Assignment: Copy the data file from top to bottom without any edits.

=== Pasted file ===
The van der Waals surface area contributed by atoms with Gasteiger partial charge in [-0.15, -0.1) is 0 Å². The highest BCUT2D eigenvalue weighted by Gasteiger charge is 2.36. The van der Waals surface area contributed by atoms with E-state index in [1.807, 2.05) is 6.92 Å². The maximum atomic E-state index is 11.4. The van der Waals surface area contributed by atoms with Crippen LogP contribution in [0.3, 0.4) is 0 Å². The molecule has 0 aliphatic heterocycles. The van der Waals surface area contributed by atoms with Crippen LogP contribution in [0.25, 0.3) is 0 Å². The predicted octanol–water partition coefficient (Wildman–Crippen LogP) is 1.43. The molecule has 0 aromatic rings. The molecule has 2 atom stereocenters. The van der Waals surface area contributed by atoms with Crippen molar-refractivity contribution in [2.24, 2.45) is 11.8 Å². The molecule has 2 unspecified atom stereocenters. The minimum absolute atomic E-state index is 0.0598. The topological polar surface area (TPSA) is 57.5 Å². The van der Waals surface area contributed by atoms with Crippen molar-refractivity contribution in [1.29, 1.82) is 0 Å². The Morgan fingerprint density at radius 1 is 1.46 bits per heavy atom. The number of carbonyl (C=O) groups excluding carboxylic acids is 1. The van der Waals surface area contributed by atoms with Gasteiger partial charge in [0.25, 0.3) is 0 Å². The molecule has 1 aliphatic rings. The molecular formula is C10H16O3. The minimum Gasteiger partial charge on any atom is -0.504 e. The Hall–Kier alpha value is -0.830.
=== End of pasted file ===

The van der Waals surface area contributed by atoms with Gasteiger partial charge in [-0.15, -0.1) is 0 Å². The highest BCUT2D eigenvalue weighted by Gasteiger charge is 2.36. The van der Waals surface area contributed by atoms with E-state index in [1.807, 2.05) is 6.92 Å². The maximum atomic E-state index is 11.4. The van der Waals surface area contributed by atoms with Crippen LogP contribution in [0.3, 0.4) is 0 Å². The molecule has 0 aliphatic heterocycles. The van der Waals surface area contributed by atoms with Crippen LogP contribution in [0.25, 0.3) is 0 Å². The predicted octanol–water partition coefficient (Wildman–Crippen LogP) is 1.43. The molecule has 0 aromatic rings. The molecule has 2 atom stereocenters. The van der Waals surface area contributed by atoms with Crippen molar-refractivity contribution in [2.24, 2.45) is 11.8 Å². The molecule has 2 unspecified atom stereocenters. The minimum absolute atomic E-state index is 0.0598. The topological polar surface area (TPSA) is 57.5 Å². The van der Waals surface area contributed by atoms with Crippen molar-refractivity contribution in [1.29, 1.82) is 0 Å². The Morgan fingerprint density at radius 1 is 1.46 bits per heavy atom. The number of carbonyl (C=O) groups excluding carboxylic acids is 1. The van der Waals surface area contributed by atoms with Gasteiger partial charge in [0.25, 0.3) is 0 Å². The molecule has 1 aliphatic rings. The molecular formula is C10H16O3. The minimum Gasteiger partial charge on any atom is -0.504 e. The Hall–Kier alpha value is -0.830.